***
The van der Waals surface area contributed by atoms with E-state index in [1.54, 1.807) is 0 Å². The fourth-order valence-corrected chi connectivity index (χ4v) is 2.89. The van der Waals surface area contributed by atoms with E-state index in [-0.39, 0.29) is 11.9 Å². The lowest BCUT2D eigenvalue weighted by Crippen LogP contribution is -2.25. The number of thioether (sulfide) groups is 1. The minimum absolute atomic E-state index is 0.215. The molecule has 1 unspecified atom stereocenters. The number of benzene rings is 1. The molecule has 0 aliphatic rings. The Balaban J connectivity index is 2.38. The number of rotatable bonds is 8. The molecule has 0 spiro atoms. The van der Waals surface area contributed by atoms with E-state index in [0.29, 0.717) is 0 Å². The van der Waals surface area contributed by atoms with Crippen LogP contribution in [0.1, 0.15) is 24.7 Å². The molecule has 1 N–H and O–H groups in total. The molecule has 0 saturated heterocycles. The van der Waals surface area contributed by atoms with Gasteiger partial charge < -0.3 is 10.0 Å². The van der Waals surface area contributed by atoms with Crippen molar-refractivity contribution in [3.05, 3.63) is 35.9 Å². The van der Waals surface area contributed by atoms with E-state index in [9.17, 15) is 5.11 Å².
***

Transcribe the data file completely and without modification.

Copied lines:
The van der Waals surface area contributed by atoms with E-state index in [1.54, 1.807) is 0 Å². The fourth-order valence-corrected chi connectivity index (χ4v) is 2.89. The van der Waals surface area contributed by atoms with E-state index in [-0.39, 0.29) is 11.9 Å². The lowest BCUT2D eigenvalue weighted by Crippen LogP contribution is -2.25. The number of thioether (sulfide) groups is 1. The minimum absolute atomic E-state index is 0.215. The molecule has 1 unspecified atom stereocenters. The number of benzene rings is 1. The molecule has 0 aliphatic rings. The Balaban J connectivity index is 2.38. The number of rotatable bonds is 8. The molecule has 0 spiro atoms. The van der Waals surface area contributed by atoms with E-state index in [0.29, 0.717) is 0 Å². The van der Waals surface area contributed by atoms with Crippen LogP contribution in [0.1, 0.15) is 24.7 Å². The molecule has 1 N–H and O–H groups in total. The molecule has 0 saturated heterocycles. The van der Waals surface area contributed by atoms with Gasteiger partial charge < -0.3 is 10.0 Å². The van der Waals surface area contributed by atoms with Crippen molar-refractivity contribution in [3.05, 3.63) is 35.9 Å². The van der Waals surface area contributed by atoms with E-state index in [9.17, 15) is 5.11 Å².